Hellenistic Marble Shell

SKU DD.001

Extra Fine


300 BC to 100 BC


10″ (25.4cm) high x 18″ (45.7cm) wide




Central Europe

Gallery Location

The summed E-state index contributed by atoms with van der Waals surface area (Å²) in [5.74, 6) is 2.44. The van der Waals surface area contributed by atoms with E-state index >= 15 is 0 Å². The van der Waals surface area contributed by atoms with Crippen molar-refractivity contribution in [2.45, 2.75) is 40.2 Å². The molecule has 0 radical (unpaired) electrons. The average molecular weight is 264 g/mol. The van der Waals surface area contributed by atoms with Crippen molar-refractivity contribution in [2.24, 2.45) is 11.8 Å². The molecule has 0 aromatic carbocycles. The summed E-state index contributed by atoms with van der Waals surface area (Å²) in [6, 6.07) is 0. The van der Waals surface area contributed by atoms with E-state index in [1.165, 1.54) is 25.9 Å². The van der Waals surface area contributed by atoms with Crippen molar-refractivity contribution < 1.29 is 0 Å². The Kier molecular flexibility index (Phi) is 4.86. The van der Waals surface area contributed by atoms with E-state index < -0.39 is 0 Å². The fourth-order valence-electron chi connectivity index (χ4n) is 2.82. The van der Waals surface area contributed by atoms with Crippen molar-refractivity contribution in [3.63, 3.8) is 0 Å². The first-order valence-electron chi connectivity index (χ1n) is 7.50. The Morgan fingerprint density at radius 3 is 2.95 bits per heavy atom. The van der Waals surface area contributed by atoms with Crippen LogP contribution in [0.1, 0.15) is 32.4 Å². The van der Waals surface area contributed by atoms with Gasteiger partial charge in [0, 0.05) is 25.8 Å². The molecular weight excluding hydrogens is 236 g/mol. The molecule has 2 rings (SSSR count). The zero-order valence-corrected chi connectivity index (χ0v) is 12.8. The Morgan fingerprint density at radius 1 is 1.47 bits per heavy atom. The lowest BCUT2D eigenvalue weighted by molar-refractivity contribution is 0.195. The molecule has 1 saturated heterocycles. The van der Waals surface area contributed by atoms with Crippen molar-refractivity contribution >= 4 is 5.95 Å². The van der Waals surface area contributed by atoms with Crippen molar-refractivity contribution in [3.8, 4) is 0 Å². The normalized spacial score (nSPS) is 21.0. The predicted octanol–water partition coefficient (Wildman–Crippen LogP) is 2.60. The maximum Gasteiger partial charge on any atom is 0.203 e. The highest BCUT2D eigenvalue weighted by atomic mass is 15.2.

Extremely rare, only a few marble shells have survived from the ancient world. A form taken from the shells that could be found along the shores of Greece, its hollowed out interior is suggestive of its use as a libation vessel, used to pour liquids (usually wine) into the ground as thanks to the gods, an invocation for divine help, or in honor of the deceased. However, as so few survive and their find contexts are not coherent, their original function is not known. This shell is finely carved, the natural qualities of the marble giving it an incredibly natural appearance. The carving is smooth and gently rendered with great attention to detail. It shows a clear interest and study of the natural world by whoever created this magnificent piece. It is truly remarkable. Other examples can be seen in the Metropolitan Museum of Art (1995:19), and in the J. Paul Getty Museum.

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